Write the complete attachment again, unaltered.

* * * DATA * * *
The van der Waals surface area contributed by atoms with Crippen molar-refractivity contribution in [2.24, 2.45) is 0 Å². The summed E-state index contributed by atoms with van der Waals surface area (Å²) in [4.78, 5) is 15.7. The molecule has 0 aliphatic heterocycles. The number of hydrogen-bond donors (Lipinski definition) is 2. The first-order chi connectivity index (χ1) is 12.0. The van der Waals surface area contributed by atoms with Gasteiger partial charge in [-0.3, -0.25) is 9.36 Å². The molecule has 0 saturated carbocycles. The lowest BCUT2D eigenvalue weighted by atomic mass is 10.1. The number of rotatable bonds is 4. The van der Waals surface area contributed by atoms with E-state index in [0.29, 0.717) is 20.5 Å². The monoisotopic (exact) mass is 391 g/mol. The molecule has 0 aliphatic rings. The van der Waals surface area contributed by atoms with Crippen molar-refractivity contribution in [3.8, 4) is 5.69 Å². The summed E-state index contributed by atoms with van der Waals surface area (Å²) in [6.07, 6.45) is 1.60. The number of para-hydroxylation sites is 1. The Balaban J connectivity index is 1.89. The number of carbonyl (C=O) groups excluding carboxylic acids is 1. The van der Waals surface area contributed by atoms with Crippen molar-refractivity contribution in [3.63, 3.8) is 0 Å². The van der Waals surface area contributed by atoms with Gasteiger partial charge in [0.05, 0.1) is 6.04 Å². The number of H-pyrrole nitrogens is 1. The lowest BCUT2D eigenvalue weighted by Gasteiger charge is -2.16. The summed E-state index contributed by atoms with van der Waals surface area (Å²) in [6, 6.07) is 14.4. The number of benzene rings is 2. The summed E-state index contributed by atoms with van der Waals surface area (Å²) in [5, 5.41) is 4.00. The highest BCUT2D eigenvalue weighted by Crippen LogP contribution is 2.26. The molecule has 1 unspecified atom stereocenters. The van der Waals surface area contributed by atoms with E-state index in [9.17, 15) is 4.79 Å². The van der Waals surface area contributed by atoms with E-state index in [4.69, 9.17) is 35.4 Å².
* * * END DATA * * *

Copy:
The van der Waals surface area contributed by atoms with Crippen molar-refractivity contribution in [2.24, 2.45) is 0 Å². The summed E-state index contributed by atoms with van der Waals surface area (Å²) in [4.78, 5) is 15.7. The molecule has 0 aliphatic heterocycles. The number of hydrogen-bond donors (Lipinski definition) is 2. The first-order chi connectivity index (χ1) is 12.0. The van der Waals surface area contributed by atoms with Gasteiger partial charge in [-0.3, -0.25) is 9.36 Å². The molecule has 0 saturated carbocycles. The lowest BCUT2D eigenvalue weighted by atomic mass is 10.1. The number of rotatable bonds is 4. The van der Waals surface area contributed by atoms with E-state index in [0.29, 0.717) is 20.5 Å². The monoisotopic (exact) mass is 391 g/mol. The molecule has 0 aliphatic rings. The van der Waals surface area contributed by atoms with Crippen molar-refractivity contribution in [3.8, 4) is 5.69 Å². The summed E-state index contributed by atoms with van der Waals surface area (Å²) in [6.07, 6.45) is 1.60. The number of para-hydroxylation sites is 1. The Balaban J connectivity index is 1.89. The number of carbonyl (C=O) groups excluding carboxylic acids is 1. The van der Waals surface area contributed by atoms with Crippen molar-refractivity contribution in [3.63, 3.8) is 0 Å². The van der Waals surface area contributed by atoms with Gasteiger partial charge in [0.05, 0.1) is 6.04 Å². The number of H-pyrrole nitrogens is 1. The lowest BCUT2D eigenvalue weighted by Gasteiger charge is -2.16. The summed E-state index contributed by atoms with van der Waals surface area (Å²) in [6, 6.07) is 14.4. The number of benzene rings is 2. The summed E-state index contributed by atoms with van der Waals surface area (Å²) in [5, 5.41) is 4.00. The highest BCUT2D eigenvalue weighted by Crippen LogP contribution is 2.26. The molecule has 1 unspecified atom stereocenters. The van der Waals surface area contributed by atoms with E-state index in [9.17, 15) is 4.79 Å². The van der Waals surface area contributed by atoms with E-state index in [4.69, 9.17) is 35.4 Å².